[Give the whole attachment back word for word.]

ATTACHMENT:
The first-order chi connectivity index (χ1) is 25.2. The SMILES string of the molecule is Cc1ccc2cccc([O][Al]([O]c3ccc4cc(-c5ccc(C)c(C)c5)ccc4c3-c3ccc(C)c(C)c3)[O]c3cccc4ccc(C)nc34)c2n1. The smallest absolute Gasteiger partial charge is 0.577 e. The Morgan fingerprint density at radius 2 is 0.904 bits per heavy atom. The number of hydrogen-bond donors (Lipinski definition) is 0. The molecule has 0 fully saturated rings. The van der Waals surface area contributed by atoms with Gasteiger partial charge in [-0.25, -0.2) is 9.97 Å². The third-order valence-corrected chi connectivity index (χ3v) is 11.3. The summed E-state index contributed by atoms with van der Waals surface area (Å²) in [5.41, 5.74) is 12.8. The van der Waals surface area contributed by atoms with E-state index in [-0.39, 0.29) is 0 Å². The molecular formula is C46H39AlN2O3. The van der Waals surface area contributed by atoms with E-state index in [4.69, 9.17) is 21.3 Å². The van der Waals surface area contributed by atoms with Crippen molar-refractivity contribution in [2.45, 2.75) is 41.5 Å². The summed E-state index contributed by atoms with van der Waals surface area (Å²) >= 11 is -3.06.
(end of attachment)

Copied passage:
The first-order chi connectivity index (χ1) is 25.2. The SMILES string of the molecule is Cc1ccc2cccc([O][Al]([O]c3ccc4cc(-c5ccc(C)c(C)c5)ccc4c3-c3ccc(C)c(C)c3)[O]c3cccc4ccc(C)nc34)c2n1. The smallest absolute Gasteiger partial charge is 0.577 e. The Morgan fingerprint density at radius 2 is 0.904 bits per heavy atom. The number of hydrogen-bond donors (Lipinski definition) is 0. The molecule has 0 fully saturated rings. The van der Waals surface area contributed by atoms with Gasteiger partial charge in [-0.25, -0.2) is 9.97 Å². The third-order valence-corrected chi connectivity index (χ3v) is 11.3. The summed E-state index contributed by atoms with van der Waals surface area (Å²) in [5.41, 5.74) is 12.8. The van der Waals surface area contributed by atoms with E-state index in [-0.39, 0.29) is 0 Å². The molecular formula is C46H39AlN2O3. The van der Waals surface area contributed by atoms with E-state index in [4.69, 9.17) is 21.3 Å². The van der Waals surface area contributed by atoms with Crippen molar-refractivity contribution in [2.45, 2.75) is 41.5 Å². The summed E-state index contributed by atoms with van der Waals surface area (Å²) >= 11 is -3.06.